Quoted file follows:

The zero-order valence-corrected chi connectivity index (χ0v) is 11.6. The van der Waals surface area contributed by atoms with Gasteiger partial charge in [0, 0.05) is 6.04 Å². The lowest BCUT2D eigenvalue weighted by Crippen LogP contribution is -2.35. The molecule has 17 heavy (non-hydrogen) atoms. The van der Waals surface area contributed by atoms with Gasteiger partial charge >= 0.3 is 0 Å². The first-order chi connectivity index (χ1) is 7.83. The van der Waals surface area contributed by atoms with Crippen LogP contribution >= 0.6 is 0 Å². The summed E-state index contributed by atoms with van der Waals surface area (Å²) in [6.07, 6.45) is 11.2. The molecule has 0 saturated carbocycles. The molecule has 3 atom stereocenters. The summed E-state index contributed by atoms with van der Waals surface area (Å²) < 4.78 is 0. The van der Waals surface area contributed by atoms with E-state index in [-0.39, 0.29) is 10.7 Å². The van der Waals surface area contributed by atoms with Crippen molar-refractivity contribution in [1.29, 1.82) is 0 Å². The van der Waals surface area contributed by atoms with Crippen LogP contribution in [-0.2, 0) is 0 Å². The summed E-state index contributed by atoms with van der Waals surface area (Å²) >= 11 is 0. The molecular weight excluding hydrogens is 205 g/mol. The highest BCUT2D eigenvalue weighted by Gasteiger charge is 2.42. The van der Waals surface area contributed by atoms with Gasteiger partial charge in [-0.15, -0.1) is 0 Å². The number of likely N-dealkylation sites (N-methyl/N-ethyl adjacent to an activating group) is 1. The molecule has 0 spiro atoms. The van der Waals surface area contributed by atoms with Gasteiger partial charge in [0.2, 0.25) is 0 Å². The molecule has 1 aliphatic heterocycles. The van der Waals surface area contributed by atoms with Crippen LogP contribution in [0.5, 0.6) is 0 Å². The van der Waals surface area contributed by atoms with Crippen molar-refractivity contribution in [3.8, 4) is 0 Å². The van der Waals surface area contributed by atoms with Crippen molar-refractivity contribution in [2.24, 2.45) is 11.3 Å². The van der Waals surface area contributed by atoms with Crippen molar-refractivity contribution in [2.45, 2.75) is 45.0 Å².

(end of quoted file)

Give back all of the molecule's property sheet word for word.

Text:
The zero-order valence-corrected chi connectivity index (χ0v) is 11.6. The van der Waals surface area contributed by atoms with Gasteiger partial charge in [0, 0.05) is 6.04 Å². The lowest BCUT2D eigenvalue weighted by Crippen LogP contribution is -2.35. The molecule has 17 heavy (non-hydrogen) atoms. The van der Waals surface area contributed by atoms with Gasteiger partial charge >= 0.3 is 0 Å². The first-order chi connectivity index (χ1) is 7.83. The van der Waals surface area contributed by atoms with Crippen LogP contribution >= 0.6 is 0 Å². The summed E-state index contributed by atoms with van der Waals surface area (Å²) in [6.07, 6.45) is 11.2. The molecule has 0 saturated carbocycles. The molecule has 3 atom stereocenters. The summed E-state index contributed by atoms with van der Waals surface area (Å²) < 4.78 is 0. The van der Waals surface area contributed by atoms with E-state index in [-0.39, 0.29) is 10.7 Å². The van der Waals surface area contributed by atoms with Crippen molar-refractivity contribution in [1.29, 1.82) is 0 Å². The van der Waals surface area contributed by atoms with Crippen LogP contribution in [-0.2, 0) is 0 Å². The summed E-state index contributed by atoms with van der Waals surface area (Å²) >= 11 is 0. The molecular weight excluding hydrogens is 205 g/mol. The highest BCUT2D eigenvalue weighted by Gasteiger charge is 2.42. The van der Waals surface area contributed by atoms with Gasteiger partial charge in [-0.15, -0.1) is 0 Å². The number of likely N-dealkylation sites (N-methyl/N-ethyl adjacent to an activating group) is 1. The molecule has 0 spiro atoms. The van der Waals surface area contributed by atoms with Gasteiger partial charge in [0.2, 0.25) is 0 Å². The molecule has 1 aliphatic heterocycles. The van der Waals surface area contributed by atoms with Crippen LogP contribution in [0.5, 0.6) is 0 Å². The van der Waals surface area contributed by atoms with Crippen molar-refractivity contribution in [3.8, 4) is 0 Å². The van der Waals surface area contributed by atoms with Crippen molar-refractivity contribution in [2.24, 2.45) is 11.3 Å². The van der Waals surface area contributed by atoms with Crippen molar-refractivity contribution in [2.45, 2.75) is 45.0 Å².